This year’s class of fellows represents a group of 10 students spanning a number of disciplines from science and engineering to arts and humanities.
The 2017 Phi Kappa Phi Dissertation Fellows are:
- Michelle Asbill, University of Illinois at Urbana-Champaign
- Ananda Bandara, Kansas State University
- Matthew L. Bush, University of Kentucky
- Juan Castro, University of South Florida
- Laura Hamman, University of Wisconsin–Madison
- Bo Cheng Jin, University of Southern California
- Matthew T. Kerr, The University of Tennessee, Knoxville
- Sarah Mayo, University of Georgia
- Will Porter, University of Wisconsin-Madison
- Anna Joy Rogers, University of Alabama at Birmingham
“Phi Kappa Phi has long been known for supporting graduate students at the beginning of their studies, but only recently have we introduced support at the very end,” said Society Executive Director Dr. Mary Todd. “Crossing that ABD line is critical to a successful academic or professional career, so we are delighted to offer dissertation fellowships to assist Phi Kappa Phi members in reaching the finish line of their doctoral programs.”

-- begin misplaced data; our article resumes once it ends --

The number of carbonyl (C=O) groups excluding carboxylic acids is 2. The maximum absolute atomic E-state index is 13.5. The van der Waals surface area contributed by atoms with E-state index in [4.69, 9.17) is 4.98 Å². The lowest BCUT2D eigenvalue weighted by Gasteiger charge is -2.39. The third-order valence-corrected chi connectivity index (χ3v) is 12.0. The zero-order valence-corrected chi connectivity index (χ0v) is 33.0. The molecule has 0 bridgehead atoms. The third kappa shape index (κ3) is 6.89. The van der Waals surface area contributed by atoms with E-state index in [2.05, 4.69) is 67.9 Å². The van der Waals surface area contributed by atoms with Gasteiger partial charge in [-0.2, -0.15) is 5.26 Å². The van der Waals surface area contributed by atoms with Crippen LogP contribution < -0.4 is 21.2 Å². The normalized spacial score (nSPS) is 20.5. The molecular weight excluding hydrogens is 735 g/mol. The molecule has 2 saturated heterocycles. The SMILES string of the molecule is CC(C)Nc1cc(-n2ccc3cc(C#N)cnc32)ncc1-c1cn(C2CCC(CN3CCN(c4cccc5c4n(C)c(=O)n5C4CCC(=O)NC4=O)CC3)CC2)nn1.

The recipients were selected based on a number of criteria including how the fellowship will contribute to the completion of the dissertation, the significance of original research, and endorsement by the dissertation chair. Each fellow will receive $10,000 to apply toward 12 months of dissertation writing.
Established in 2014, the Dissertation Fellowship Program allocates $100,000 annually in support of active Phi Kappa Phi members. In addition to these fellowships, the Society awards $1.4 million each biennium to qualifying students and members through study abroad grants, graduate fellowships, funding for post-baccalaureate development, member and chapter awards, and grants for local, national and international literacy initiatives.
To learn more about the Phi Kappa Phi Dissertation Fellowship Program and this year’s recipients, click here.